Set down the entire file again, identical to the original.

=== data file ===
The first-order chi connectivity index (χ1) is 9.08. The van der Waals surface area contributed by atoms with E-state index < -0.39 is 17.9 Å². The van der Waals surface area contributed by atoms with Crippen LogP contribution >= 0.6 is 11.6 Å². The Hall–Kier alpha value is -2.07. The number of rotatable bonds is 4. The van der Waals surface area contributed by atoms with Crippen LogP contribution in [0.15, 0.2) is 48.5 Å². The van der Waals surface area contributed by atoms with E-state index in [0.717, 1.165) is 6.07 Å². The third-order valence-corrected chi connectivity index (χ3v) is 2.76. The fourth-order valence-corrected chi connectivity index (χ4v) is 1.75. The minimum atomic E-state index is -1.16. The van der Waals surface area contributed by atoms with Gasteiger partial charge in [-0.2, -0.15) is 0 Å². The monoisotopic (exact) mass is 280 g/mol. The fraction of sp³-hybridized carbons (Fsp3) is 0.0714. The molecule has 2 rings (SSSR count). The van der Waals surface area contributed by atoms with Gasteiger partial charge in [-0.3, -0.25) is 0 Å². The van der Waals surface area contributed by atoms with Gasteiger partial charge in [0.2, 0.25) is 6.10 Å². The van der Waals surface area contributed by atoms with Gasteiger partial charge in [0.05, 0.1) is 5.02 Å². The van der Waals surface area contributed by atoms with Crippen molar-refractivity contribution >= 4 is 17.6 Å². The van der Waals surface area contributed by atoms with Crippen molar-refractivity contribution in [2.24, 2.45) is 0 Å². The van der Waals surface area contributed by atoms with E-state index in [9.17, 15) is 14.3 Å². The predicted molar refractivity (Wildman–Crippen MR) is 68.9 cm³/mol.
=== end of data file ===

The first-order chi connectivity index (χ1) is 9.08. The van der Waals surface area contributed by atoms with E-state index < -0.39 is 17.9 Å². The van der Waals surface area contributed by atoms with Crippen LogP contribution >= 0.6 is 11.6 Å². The Hall–Kier alpha value is -2.07. The number of rotatable bonds is 4. The van der Waals surface area contributed by atoms with Crippen LogP contribution in [0.15, 0.2) is 48.5 Å². The van der Waals surface area contributed by atoms with E-state index in [0.717, 1.165) is 6.07 Å². The third-order valence-corrected chi connectivity index (χ3v) is 2.76. The fourth-order valence-corrected chi connectivity index (χ4v) is 1.75. The minimum atomic E-state index is -1.16. The van der Waals surface area contributed by atoms with Gasteiger partial charge in [-0.2, -0.15) is 0 Å². The monoisotopic (exact) mass is 280 g/mol. The fraction of sp³-hybridized carbons (Fsp3) is 0.0714. The molecule has 2 rings (SSSR count). The van der Waals surface area contributed by atoms with Gasteiger partial charge in [-0.3, -0.25) is 0 Å². The van der Waals surface area contributed by atoms with Gasteiger partial charge in [0.2, 0.25) is 6.10 Å². The van der Waals surface area contributed by atoms with Gasteiger partial charge in [0.05, 0.1) is 5.02 Å². The van der Waals surface area contributed by atoms with Crippen molar-refractivity contribution >= 4 is 17.6 Å². The van der Waals surface area contributed by atoms with Crippen molar-refractivity contribution in [2.24, 2.45) is 0 Å². The van der Waals surface area contributed by atoms with E-state index in [9.17, 15) is 14.3 Å². The predicted molar refractivity (Wildman–Crippen MR) is 68.9 cm³/mol.